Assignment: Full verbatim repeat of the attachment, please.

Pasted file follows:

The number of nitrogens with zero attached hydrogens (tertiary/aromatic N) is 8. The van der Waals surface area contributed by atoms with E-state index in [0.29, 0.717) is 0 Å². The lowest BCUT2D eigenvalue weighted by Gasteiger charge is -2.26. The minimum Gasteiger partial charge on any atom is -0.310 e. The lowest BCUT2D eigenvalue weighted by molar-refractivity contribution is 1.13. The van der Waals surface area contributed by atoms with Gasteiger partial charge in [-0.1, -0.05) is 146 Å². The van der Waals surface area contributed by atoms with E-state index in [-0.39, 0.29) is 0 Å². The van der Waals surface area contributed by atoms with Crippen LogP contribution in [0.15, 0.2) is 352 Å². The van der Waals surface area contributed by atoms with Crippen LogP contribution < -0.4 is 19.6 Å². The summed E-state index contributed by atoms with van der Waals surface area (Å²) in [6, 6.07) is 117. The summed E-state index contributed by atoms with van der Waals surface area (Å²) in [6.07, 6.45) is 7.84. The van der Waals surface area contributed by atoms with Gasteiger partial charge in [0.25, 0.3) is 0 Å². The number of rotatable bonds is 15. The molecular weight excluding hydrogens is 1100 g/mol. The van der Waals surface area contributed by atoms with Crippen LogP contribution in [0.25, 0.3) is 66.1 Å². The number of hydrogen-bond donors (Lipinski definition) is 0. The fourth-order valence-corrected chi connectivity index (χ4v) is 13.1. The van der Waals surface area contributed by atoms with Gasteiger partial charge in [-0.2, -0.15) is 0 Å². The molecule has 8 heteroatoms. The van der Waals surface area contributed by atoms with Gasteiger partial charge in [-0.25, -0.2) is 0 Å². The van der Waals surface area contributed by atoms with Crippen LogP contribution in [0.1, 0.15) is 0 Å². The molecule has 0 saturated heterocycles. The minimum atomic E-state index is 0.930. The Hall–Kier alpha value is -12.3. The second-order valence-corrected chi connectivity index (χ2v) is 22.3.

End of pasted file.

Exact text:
The number of nitrogens with zero attached hydrogens (tertiary/aromatic N) is 8. The van der Waals surface area contributed by atoms with E-state index in [0.29, 0.717) is 0 Å². The lowest BCUT2D eigenvalue weighted by Gasteiger charge is -2.26. The minimum Gasteiger partial charge on any atom is -0.310 e. The lowest BCUT2D eigenvalue weighted by molar-refractivity contribution is 1.13. The van der Waals surface area contributed by atoms with Gasteiger partial charge in [-0.1, -0.05) is 146 Å². The van der Waals surface area contributed by atoms with E-state index in [-0.39, 0.29) is 0 Å². The van der Waals surface area contributed by atoms with Crippen LogP contribution in [0.15, 0.2) is 352 Å². The van der Waals surface area contributed by atoms with Crippen LogP contribution < -0.4 is 19.6 Å². The summed E-state index contributed by atoms with van der Waals surface area (Å²) in [6, 6.07) is 117. The summed E-state index contributed by atoms with van der Waals surface area (Å²) in [6.07, 6.45) is 7.84. The van der Waals surface area contributed by atoms with Gasteiger partial charge in [0.25, 0.3) is 0 Å². The number of rotatable bonds is 15. The molecular weight excluding hydrogens is 1100 g/mol. The van der Waals surface area contributed by atoms with Crippen LogP contribution in [0.25, 0.3) is 66.1 Å². The number of hydrogen-bond donors (Lipinski definition) is 0. The fourth-order valence-corrected chi connectivity index (χ4v) is 13.1. The van der Waals surface area contributed by atoms with Gasteiger partial charge in [-0.2, -0.15) is 0 Å². The molecule has 8 heteroatoms. The van der Waals surface area contributed by atoms with Gasteiger partial charge in [-0.25, -0.2) is 0 Å². The van der Waals surface area contributed by atoms with Crippen LogP contribution in [0.1, 0.15) is 0 Å². The molecule has 0 saturated heterocycles. The minimum atomic E-state index is 0.930. The Hall–Kier alpha value is -12.3. The second-order valence-corrected chi connectivity index (χ2v) is 22.3.